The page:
Posts Tagged ‘monster movie’

It was UK Games Expo last weekend, one of the UK’s newest and best games conventions, already up there with Furnace, Conception, Indiecon and Dragonmeet in my top 5 UK cons. I was there as part of the smallpress rpg booth, which this year comprised the Collective Endeavour and our Finnish friends, Arkenstone Publishing and we had a very good con, introducing all sorts of quirky games to all sorts of quirky gamers.

I was meant to be running a new Dead of Night scenario, Djinn, but a lack of players saw it remain in my bag. So I thought I’d post about the premise here all the same.

“Five friends, stuck in the middle of nowhere.
A mysterious relic, a treasure lost to the ages.
An ancient spirit, powerful and vengeful.
Five wishes, one apiece, immeasurably powerful.
What’s the harm in making one? It’s just a wish, after all…”

Of course, the monster of the piece is the djinn, the action taking place 10 years after the wish as the genie comes back to collect his due. The scenario is designed to pitch the characters against one another as much as the monster as cracks appear in the victim’s picture-perfect lives and they scramble to save their own skins. A lot of the set-up is player-driven, based on 5 questions answered during character creation (as suggested by the awesome Scott Dorward):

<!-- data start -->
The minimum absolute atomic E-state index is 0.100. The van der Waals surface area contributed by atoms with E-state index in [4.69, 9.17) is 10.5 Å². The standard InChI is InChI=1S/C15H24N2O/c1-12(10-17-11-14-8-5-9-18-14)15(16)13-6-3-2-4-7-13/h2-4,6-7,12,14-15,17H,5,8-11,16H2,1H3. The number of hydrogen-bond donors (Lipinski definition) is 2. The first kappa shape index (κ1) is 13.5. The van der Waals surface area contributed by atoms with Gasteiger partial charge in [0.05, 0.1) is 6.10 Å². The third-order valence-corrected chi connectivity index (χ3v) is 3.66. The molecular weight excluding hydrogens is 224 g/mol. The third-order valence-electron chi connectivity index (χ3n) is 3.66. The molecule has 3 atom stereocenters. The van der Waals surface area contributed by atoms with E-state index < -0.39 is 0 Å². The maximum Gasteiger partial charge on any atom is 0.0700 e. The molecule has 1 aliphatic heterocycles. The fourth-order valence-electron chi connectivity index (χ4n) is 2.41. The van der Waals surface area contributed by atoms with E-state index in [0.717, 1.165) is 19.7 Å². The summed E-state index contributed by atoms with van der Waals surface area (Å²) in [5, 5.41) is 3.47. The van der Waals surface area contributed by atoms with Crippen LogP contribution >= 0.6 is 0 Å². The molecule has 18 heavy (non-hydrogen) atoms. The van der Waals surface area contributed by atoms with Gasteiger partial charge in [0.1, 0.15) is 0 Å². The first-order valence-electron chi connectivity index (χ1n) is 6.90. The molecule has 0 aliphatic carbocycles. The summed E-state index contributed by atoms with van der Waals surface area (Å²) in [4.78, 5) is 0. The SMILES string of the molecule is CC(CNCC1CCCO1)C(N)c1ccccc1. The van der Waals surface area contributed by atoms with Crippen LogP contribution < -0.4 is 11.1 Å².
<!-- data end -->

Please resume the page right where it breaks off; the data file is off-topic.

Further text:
1. What is your greatest regret/missed opportunity?
  2. What is the most important thing in the world?
  3. What (or who) would you be prepared to sacrifice in order to save yourself/your way of life?
  4. What are you most afraid of?
  5. What is the one thing that you never want others to find out about?

The players then have a hand in authoring their characters, their wishes and new lives, and then me and the djinn get to come along to kick it all over.

I was thinking about writing it up today and connections began to emerge with another unpublished scenario, Grendel, Alaska, not just with the close-knit community unravelling with the appearance of the monster, but also the mythological/legendary origins of the monster. I’ve got another scenario idea kicking around with a similar theme (something to do with sirens and temptation), and am pondering bundling all these modern updates of mythological monsters together as a little supplement.

Would anyone be interested in such a thing?